Correction: with the generous assistance of Greg Varveris, you were finally able to identify the culprit: your locking strategy.
Oh, sure, logging seems harmless enough, but let me tell you, it can deal some serious hurt. We ran into a particularly nasty recursive logging bug:
- On thread #1, our code was doing Log (lock) / DB stuff (lock)
- On thread #2, our code was doing DB stuff (lock) / log stuff (lock)
If these things happened close together enough under heavy load, this resulted in -- you guessed it -- a classic out-of-order deadlock scenario. I'm not sure you'd ever see it on a lightly loaded app, but on our website it happened about once a day on average.
I don't blame log4net for this, I blame our crappy code. We spent days troubleshooting these deadlocks by .. wait for it .. adding more logging! Which naturally made the problem worse and even harder to figure out. We eventually were forced to take memory dumps and use dump analysis tools. With the generous assistance of Greg Varveris, we were finally able to identify the culprit: our logging strategy. How ironic. And I mean real irony, not the fake Alanis Morrissette kind.
Furthermore, why would you troubleshoot a deadlock with log messages? Think about this for a moment: logging only happens if the threads are active. Deadlocked threads: not active. The only sane conclusion one can arrive at in the event of a deadlock is that logging isn't going to help you much. Taking a crash dump and doing post-mortem debugging is what you do in the event of a deadlock (Varveris++). Reviewing your locking strategy is what you do in the event of a deadlock. But logging can't help you with a thread that is stuck waiting for a lock to free up because it is incapable of logging. It may be possible to add logging to figure out how the threads got in the state they're in, but the mere act of doing this implies your application has a threading/locking model that you don't understand.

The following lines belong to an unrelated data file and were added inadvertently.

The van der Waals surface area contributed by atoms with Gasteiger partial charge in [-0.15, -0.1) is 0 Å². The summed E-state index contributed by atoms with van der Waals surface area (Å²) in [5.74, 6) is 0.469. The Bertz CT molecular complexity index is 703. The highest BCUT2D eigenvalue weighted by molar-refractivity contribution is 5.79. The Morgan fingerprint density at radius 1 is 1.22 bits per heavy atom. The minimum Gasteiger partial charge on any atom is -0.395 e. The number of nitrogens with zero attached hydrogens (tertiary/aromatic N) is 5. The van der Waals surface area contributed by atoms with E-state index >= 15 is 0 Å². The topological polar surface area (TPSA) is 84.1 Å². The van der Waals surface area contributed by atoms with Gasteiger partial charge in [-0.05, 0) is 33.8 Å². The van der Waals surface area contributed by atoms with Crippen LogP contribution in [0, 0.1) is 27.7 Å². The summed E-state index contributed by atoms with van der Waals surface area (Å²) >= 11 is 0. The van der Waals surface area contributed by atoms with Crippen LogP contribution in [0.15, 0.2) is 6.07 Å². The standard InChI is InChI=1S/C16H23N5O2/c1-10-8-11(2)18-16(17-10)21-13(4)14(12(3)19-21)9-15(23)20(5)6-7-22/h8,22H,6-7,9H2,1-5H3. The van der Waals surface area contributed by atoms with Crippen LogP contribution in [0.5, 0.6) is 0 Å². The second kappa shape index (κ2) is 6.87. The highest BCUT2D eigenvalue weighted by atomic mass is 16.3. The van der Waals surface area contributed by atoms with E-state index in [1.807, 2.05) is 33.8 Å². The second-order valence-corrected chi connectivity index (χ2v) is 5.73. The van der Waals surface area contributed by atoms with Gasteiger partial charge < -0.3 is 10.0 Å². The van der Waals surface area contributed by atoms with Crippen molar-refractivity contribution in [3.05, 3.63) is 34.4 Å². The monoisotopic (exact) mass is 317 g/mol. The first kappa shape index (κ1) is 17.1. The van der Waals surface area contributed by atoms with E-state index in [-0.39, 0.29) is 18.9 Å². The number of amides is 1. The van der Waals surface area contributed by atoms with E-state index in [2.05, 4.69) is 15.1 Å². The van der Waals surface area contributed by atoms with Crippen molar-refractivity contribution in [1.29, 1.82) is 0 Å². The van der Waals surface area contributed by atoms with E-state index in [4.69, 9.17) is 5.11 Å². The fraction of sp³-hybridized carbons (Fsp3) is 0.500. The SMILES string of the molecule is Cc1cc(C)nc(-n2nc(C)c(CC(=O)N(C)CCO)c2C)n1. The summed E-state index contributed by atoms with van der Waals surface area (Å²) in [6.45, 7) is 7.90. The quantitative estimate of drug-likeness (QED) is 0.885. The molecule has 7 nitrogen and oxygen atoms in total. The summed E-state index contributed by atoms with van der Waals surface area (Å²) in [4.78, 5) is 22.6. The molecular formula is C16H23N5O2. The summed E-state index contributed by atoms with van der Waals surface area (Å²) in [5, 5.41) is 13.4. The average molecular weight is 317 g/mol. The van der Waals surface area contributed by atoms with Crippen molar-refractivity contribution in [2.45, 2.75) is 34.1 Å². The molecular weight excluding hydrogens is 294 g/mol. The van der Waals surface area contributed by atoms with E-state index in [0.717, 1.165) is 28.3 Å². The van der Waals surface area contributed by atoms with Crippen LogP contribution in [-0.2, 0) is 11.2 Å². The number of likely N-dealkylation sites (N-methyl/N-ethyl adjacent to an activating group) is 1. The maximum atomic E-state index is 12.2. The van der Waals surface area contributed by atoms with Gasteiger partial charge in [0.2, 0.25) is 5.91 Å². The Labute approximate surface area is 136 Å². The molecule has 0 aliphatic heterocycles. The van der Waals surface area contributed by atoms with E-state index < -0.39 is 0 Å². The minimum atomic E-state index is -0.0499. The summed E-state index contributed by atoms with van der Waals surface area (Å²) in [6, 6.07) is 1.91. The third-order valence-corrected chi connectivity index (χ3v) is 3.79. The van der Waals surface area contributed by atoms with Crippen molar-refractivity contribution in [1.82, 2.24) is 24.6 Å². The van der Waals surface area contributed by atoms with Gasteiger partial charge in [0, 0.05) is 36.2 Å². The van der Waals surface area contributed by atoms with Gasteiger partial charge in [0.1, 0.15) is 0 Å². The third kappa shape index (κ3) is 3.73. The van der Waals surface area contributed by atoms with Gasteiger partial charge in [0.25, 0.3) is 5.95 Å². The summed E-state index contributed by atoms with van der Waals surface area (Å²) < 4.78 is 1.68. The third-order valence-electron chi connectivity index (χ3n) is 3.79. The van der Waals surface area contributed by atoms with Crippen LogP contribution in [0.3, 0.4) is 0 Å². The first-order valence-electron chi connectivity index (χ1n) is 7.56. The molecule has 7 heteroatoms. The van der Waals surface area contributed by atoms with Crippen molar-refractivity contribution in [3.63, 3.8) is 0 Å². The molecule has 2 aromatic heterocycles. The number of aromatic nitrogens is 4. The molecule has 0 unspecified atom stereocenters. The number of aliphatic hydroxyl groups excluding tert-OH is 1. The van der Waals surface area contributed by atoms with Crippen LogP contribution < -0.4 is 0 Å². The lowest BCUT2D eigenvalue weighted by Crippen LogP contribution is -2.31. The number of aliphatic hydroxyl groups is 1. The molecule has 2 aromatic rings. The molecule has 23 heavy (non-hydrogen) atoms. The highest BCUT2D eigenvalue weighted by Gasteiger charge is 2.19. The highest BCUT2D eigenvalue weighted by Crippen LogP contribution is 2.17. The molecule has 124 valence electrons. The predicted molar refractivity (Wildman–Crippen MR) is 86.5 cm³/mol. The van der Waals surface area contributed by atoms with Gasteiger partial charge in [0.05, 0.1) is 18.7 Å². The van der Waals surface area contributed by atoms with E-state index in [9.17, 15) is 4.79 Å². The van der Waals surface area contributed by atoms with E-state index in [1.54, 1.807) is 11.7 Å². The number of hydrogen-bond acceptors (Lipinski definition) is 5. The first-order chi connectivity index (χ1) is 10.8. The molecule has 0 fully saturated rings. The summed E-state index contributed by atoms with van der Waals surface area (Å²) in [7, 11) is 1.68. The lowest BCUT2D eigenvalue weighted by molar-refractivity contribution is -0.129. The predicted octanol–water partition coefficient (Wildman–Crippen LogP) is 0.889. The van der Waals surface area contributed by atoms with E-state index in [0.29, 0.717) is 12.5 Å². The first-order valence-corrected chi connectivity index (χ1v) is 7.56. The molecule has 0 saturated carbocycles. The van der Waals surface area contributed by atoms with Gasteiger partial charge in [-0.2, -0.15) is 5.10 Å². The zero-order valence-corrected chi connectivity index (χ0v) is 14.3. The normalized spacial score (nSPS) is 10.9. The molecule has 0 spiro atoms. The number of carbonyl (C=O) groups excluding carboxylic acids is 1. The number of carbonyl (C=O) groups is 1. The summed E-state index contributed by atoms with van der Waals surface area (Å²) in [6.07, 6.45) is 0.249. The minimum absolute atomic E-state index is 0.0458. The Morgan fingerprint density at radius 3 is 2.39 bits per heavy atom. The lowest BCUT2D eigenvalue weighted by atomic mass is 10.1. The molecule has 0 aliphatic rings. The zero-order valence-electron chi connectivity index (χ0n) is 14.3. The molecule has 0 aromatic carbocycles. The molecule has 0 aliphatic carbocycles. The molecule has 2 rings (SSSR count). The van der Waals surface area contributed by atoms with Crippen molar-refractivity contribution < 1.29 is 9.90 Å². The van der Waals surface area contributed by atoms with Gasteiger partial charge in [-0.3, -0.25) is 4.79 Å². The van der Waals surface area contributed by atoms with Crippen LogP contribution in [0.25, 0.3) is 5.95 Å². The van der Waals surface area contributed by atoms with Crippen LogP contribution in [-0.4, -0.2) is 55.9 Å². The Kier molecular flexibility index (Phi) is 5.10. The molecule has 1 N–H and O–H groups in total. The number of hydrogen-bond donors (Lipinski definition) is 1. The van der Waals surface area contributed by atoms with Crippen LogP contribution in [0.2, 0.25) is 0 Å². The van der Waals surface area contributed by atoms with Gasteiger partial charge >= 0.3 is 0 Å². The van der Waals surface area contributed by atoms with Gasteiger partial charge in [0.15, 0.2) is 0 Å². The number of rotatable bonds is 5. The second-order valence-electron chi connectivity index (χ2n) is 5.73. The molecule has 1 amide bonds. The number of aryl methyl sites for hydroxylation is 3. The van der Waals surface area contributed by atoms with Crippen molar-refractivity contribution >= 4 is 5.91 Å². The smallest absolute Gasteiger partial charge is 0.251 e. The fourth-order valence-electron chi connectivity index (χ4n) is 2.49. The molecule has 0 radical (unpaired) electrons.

This post was highly ineffective because the basic problems are A) failing to acknowledge a flawed locking strategy and B) misusing a tool (in this case, logging). And then when said tool is (unfairly) implicated as being the source of the problem, removing it from the application entirely. It's more like mindless thrashing than calculated debugging.
I do agree with Jeff that overzealous logging is a bad thing, and I would strongly advise against it. But I can't even tell you how many times logging has helped me solve a problem in our application. Here are some general rules of thumb I follow for logging: